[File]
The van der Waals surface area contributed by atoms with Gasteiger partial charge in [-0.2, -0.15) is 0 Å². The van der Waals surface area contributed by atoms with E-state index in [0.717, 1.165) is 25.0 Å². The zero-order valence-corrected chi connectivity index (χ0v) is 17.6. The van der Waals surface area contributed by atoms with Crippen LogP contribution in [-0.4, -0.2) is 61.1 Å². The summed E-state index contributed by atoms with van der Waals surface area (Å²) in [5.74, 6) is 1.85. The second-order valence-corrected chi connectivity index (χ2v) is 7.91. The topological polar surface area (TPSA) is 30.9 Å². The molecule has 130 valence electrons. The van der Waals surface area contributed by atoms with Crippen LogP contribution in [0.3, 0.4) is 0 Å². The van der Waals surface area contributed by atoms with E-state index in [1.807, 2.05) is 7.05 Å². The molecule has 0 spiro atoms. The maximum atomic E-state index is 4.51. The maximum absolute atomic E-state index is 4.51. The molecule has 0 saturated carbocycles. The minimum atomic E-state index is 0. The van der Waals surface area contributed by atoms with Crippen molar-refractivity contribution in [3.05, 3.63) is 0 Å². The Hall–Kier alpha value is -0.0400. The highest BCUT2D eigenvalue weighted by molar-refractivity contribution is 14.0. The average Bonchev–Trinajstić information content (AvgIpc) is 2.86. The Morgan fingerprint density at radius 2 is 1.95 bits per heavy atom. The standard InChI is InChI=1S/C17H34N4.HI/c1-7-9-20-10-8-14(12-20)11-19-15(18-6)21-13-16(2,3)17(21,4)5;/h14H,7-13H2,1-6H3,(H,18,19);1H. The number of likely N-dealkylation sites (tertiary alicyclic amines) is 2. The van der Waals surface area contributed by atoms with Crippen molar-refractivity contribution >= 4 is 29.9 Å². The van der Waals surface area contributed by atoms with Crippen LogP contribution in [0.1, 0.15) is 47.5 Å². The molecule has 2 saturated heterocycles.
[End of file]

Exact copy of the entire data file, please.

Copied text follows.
The van der Waals surface area contributed by atoms with Gasteiger partial charge in [-0.2, -0.15) is 0 Å². The van der Waals surface area contributed by atoms with E-state index in [0.717, 1.165) is 25.0 Å². The zero-order valence-corrected chi connectivity index (χ0v) is 17.6. The van der Waals surface area contributed by atoms with Crippen LogP contribution in [-0.4, -0.2) is 61.1 Å². The summed E-state index contributed by atoms with van der Waals surface area (Å²) in [5.74, 6) is 1.85. The second-order valence-corrected chi connectivity index (χ2v) is 7.91. The topological polar surface area (TPSA) is 30.9 Å². The molecule has 130 valence electrons. The van der Waals surface area contributed by atoms with Crippen LogP contribution in [0.3, 0.4) is 0 Å². The van der Waals surface area contributed by atoms with E-state index in [1.807, 2.05) is 7.05 Å². The molecule has 0 spiro atoms. The maximum atomic E-state index is 4.51. The maximum absolute atomic E-state index is 4.51. The molecule has 0 saturated carbocycles. The minimum atomic E-state index is 0. The van der Waals surface area contributed by atoms with Crippen molar-refractivity contribution in [3.05, 3.63) is 0 Å². The Hall–Kier alpha value is -0.0400. The highest BCUT2D eigenvalue weighted by molar-refractivity contribution is 14.0. The average Bonchev–Trinajstić information content (AvgIpc) is 2.86. The Morgan fingerprint density at radius 2 is 1.95 bits per heavy atom. The standard InChI is InChI=1S/C17H34N4.HI/c1-7-9-20-10-8-14(12-20)11-19-15(18-6)21-13-16(2,3)17(21,4)5;/h14H,7-13H2,1-6H3,(H,18,19);1H. The number of likely N-dealkylation sites (tertiary alicyclic amines) is 2. The van der Waals surface area contributed by atoms with Crippen molar-refractivity contribution >= 4 is 29.9 Å². The van der Waals surface area contributed by atoms with Crippen LogP contribution in [0.1, 0.15) is 47.5 Å². The molecule has 2 saturated heterocycles.